Digital literacy is another way to get students into nonfiction reading. I am just starting to dabble into this reading format, and I know many others have more experience. I really enjoy Wonderopolis as a way to have kids ask questions and find answers. Some students love seeing what the daily wonder is, while others have specific questions they want answered. Thinking about the natural world? National Geographic for Kids is a great place for students to visit and read about the world around them. Both websites offer stories, videos, and interactive features.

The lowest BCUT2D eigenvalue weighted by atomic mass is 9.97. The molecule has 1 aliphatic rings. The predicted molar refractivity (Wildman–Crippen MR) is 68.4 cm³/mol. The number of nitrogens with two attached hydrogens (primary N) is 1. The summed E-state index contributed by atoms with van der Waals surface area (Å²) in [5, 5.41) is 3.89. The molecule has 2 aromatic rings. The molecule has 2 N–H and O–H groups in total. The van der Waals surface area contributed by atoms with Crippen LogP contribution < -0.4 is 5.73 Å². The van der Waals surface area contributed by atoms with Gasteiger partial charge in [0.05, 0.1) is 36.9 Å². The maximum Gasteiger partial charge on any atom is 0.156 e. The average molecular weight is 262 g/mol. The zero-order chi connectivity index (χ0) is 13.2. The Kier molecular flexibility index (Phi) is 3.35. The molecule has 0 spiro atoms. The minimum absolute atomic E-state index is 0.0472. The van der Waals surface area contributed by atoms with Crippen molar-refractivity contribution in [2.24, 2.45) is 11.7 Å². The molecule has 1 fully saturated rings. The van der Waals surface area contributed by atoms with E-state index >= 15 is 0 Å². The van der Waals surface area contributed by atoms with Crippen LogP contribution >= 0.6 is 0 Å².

Nonfiction reading inspires readers to wonder. Kids who wonder are kids who think. It sparks curiosity and curious kids want answers. By allowing students to have choice in their reading, and making sure nonfiction reading is part of that choice, we will continue to have thinkers and wonderers in our schools!
 
 


About Michele:

Michele Knott is a K-4 literacy specialist working in the suburbs of Chicago. Her current favorite nonfiction picture book is Emmanuel’s Dream by Laurie Ann Thompson. Michele blogs at www.mrsknottsbooknook.blogspot.com and tweets frequently @knott­_michele.